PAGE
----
- - Thursday, June 17, 2010


Tour bus crash leaves 22 hurt

ROSEMEAD — Los Angeles County authorities said a tour bus accident Thursday morning in Rosemead left two people with moderate injuries and 20 people with minor injuries.

Fire Inspector Matt Levesque said the circumstances were not known, but the accident appeared to involve a collision with a sedan on north San Gabriel Boulevard.

Rosemead is a suburb east of Los Angeles in the San Gabriel Valley.


Woman in escort ad reported as missing

PORTLAND — Police in Maine and New York are investigating the disappearance of a 22-year-old woman who advertised as an escort on Craigslist.

Police said Megan Waterman, of Scarborough, Maine, hasn’t been in contact with her family or friends since the weekend of June 5 when she was staying at a hotel in Hauppauge on New York’s Long Island.

Scarborough police Detective Don Blatchford said Miss Waterman went to New York on Memorial Day weekend with her boyfriend, 20-year-old Akeem Cruz, of Brooklyn, N.Y. Police questioned Mr. Cruz and were treating the disappearance as a missing-person case.

Police said Miss Waterman’s mother told them that Miss Waterman called her 3-year-old daughter regularly when she traveled, but the calls have stopped.


FDA panel approves anti-pregnancy drug

GAITHERSBURG — Federal health specialists said Thursday that a new type of morning-after contraceptive that works longer than existing drugs is safe and effective.

The Food and Drug Administration’s panel of reproductive health specialists voted unanimously that the pill ellaOne successfully reduces the chance of pregnancy up to five days after sex. Plan B, the most widely used emergency contraceptive pill, is effective only if women take it within three days of sex.

In a separate vote, the panel unanimously ruled that the drug appeared safe, according to an FDA spokeswoman. The FDA is not required to follow the panel’s advice, though it often does.

Studies by the drug’s manufacturer, HRA Pharma, showed that ellaOne prevented pregnancies longer and more consistently than Plan B. In a head-to-head trial between the two drugs, women who took ellaOne had a 1.8 percent chance of becoming pregnant, while women who took Plan B had a 2.6 percent chance.

EllaOne has drawn criticism from pro-life groups who argue that the drug is closer to an abortion pill than emergency contraception. Groups presenting at the meeting said the drug is chemically similar to the abortion drug Mifeprex, which can be taken to end a pregnancy up to 50 days into the gestation period.

That drug has been associated with severe infections and bleeding after abortion. However, FDA reviewers found no major medical side effects with ellaOne.


5 killed, 2 hurt as plane misses runway

RUIDOSO — At least five people were killed and two others were injured when a twin-engine plane overshot a runway while landing and crashed Thursday at a regional airport in south-central New Mexico, federal and local authorities said.

Federal Aviation Administration spokesman Lynn Lunsford said he did not have any information about the flight plan for the Cessna 310, but he confirmed it was registered to an owner in Granbury, Texas. The tail number showed that the airplane belongs to Rod Aviation.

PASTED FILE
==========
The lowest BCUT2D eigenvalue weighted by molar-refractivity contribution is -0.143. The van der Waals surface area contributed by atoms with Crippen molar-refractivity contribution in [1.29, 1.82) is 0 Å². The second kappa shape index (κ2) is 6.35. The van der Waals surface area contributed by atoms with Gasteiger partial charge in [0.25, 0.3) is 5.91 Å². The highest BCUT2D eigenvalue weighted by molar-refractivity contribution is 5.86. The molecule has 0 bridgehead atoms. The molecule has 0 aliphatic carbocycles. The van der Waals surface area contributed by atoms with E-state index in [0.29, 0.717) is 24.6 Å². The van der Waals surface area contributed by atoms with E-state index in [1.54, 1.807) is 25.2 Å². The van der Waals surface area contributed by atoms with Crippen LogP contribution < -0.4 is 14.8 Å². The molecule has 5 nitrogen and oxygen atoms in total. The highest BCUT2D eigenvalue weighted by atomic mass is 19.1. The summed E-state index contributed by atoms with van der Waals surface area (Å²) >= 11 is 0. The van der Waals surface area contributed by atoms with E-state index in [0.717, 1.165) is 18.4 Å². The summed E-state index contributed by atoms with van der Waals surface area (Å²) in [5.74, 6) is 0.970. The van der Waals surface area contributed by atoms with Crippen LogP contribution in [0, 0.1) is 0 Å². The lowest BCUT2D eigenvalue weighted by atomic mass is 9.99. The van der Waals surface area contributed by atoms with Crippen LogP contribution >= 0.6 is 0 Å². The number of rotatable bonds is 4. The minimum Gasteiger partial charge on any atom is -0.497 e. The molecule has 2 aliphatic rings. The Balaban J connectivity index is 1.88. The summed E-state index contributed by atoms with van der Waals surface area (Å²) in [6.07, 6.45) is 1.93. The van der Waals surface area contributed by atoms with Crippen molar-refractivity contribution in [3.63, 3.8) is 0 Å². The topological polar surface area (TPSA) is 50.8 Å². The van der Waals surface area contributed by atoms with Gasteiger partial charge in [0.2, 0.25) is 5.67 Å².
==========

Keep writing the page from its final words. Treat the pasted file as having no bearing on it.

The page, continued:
“The aircraft was apparently landing when it crashed just off the end of the runway,” Mr. Lunsford said.

State police Lt. Eric Garcia confirmed that five people were killed in the crash at Sierra Blanca Regional Airport just outside the mountain community of Ruidoso, and two others were pulled from the wreckage and taken to a hospital. Their conditions were not immediately known.

“We’re working with the originating airport right now to get a better idea of how many passengers were on board. … There’s a substantial amount of damage so we can’t clearly see who’s inside,” Lt. Garcia said.

He declined to say where the flight originated.

The plane’s passengers appear to be related, and the two survivors are teenagers, Mr. Lunsford said.

Officials with the FAA and the National Transportation Safety Board were investigating.


Dog spots alligator; wrangler captures it

COLUMBUS — Witnesses said a reptile wrangler used his bare hands to capture a 4-foot alligator that an alert dog noticed outside an Ohio business.

Employee Jeff Colucy was with his Weimaraner in the parking lot of a Columbus company that makes office fixtures when the dog went on alert Wednesday morning, focused on the alligator hunkered down in a puddle.

Police brought in reptile wrangler Chris Law, who captured the gator by grabbing it at the tail with his bare hands. He said he didn’t have his usual reptile rescue gear because he was about to leave on vacation.

Mr. Law said people often buy alligators as pets, then dump them when the animals get too big. He picks up about 40 a year and turns them over to wildlife rescue groups.


Army’s first black helicopter pilot dies

RENTON — A man from Washington state who became the Army’s first black helicopter pilot during the Vietnam War has died.

William H. Holloman, a Tuskegee airman in World War II who also served in Vietnam, was 85.

The Tuskegee Airmen association said Thursday that Mr. Holloman died Friday in Renton after suffering a heart attack. He was a St. Louis native who lived in Kent.

As an 18-year-old, Mr. Holloman entered the Army Air Corps and trained with the all-black program at the Tuskegee, Ala., Army Flying School.

The Tuskegee Airmen association said that after the war, Mr. Holloman worked as a commercial pilot but was recalled in 1966 to serve in Vietnam.

From wire dispatches and staff reports

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